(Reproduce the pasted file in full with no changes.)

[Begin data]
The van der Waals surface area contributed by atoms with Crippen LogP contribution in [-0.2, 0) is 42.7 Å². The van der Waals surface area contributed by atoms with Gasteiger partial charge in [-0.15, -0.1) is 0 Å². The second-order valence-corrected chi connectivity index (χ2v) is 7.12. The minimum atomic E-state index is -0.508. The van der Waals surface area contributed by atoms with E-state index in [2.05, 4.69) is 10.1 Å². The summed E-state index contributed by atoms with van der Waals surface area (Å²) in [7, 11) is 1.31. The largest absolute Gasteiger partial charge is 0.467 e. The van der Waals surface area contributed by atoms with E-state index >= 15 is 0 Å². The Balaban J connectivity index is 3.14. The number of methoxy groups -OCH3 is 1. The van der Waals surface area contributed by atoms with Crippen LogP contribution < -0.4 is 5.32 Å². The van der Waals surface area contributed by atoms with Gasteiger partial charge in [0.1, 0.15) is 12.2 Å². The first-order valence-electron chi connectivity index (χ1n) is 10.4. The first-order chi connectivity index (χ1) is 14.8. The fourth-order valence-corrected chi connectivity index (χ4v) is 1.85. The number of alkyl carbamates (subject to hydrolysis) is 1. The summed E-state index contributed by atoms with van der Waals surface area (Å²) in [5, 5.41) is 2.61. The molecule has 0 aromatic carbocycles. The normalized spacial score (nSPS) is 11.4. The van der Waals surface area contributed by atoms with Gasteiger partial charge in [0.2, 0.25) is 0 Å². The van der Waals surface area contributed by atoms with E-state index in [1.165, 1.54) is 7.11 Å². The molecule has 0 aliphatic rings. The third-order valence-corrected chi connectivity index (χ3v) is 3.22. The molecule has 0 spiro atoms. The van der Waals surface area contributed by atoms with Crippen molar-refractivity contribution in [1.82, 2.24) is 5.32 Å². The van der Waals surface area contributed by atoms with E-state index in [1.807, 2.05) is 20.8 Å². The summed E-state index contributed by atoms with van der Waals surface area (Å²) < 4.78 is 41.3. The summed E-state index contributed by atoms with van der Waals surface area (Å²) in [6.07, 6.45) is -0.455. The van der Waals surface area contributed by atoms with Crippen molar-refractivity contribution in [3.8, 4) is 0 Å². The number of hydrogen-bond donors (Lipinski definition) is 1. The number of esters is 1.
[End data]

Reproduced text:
The van der Waals surface area contributed by atoms with Crippen LogP contribution in [-0.2, 0) is 42.7 Å². The van der Waals surface area contributed by atoms with Gasteiger partial charge in [-0.15, -0.1) is 0 Å². The second-order valence-corrected chi connectivity index (χ2v) is 7.12. The minimum atomic E-state index is -0.508. The van der Waals surface area contributed by atoms with E-state index in [2.05, 4.69) is 10.1 Å². The summed E-state index contributed by atoms with van der Waals surface area (Å²) in [7, 11) is 1.31. The largest absolute Gasteiger partial charge is 0.467 e. The van der Waals surface area contributed by atoms with E-state index >= 15 is 0 Å². The Balaban J connectivity index is 3.14. The number of methoxy groups -OCH3 is 1. The van der Waals surface area contributed by atoms with Crippen LogP contribution < -0.4 is 5.32 Å². The van der Waals surface area contributed by atoms with Gasteiger partial charge in [0.1, 0.15) is 12.2 Å². The first-order valence-electron chi connectivity index (χ1n) is 10.4. The first-order chi connectivity index (χ1) is 14.8. The fourth-order valence-corrected chi connectivity index (χ4v) is 1.85. The number of alkyl carbamates (subject to hydrolysis) is 1. The summed E-state index contributed by atoms with van der Waals surface area (Å²) in [5, 5.41) is 2.61. The molecule has 0 aromatic carbocycles. The normalized spacial score (nSPS) is 11.4. The van der Waals surface area contributed by atoms with Gasteiger partial charge in [0.2, 0.25) is 0 Å². The van der Waals surface area contributed by atoms with E-state index in [1.165, 1.54) is 7.11 Å². The molecule has 0 aliphatic rings. The third-order valence-corrected chi connectivity index (χ3v) is 3.22. The molecule has 0 spiro atoms. The van der Waals surface area contributed by atoms with Crippen molar-refractivity contribution in [1.82, 2.24) is 5.32 Å². The van der Waals surface area contributed by atoms with E-state index in [1.807, 2.05) is 20.8 Å². The summed E-state index contributed by atoms with van der Waals surface area (Å²) < 4.78 is 41.3. The summed E-state index contributed by atoms with van der Waals surface area (Å²) in [6.07, 6.45) is -0.455. The van der Waals surface area contributed by atoms with Crippen molar-refractivity contribution in [3.8, 4) is 0 Å². The number of hydrogen-bond donors (Lipinski definition) is 1. The number of esters is 1.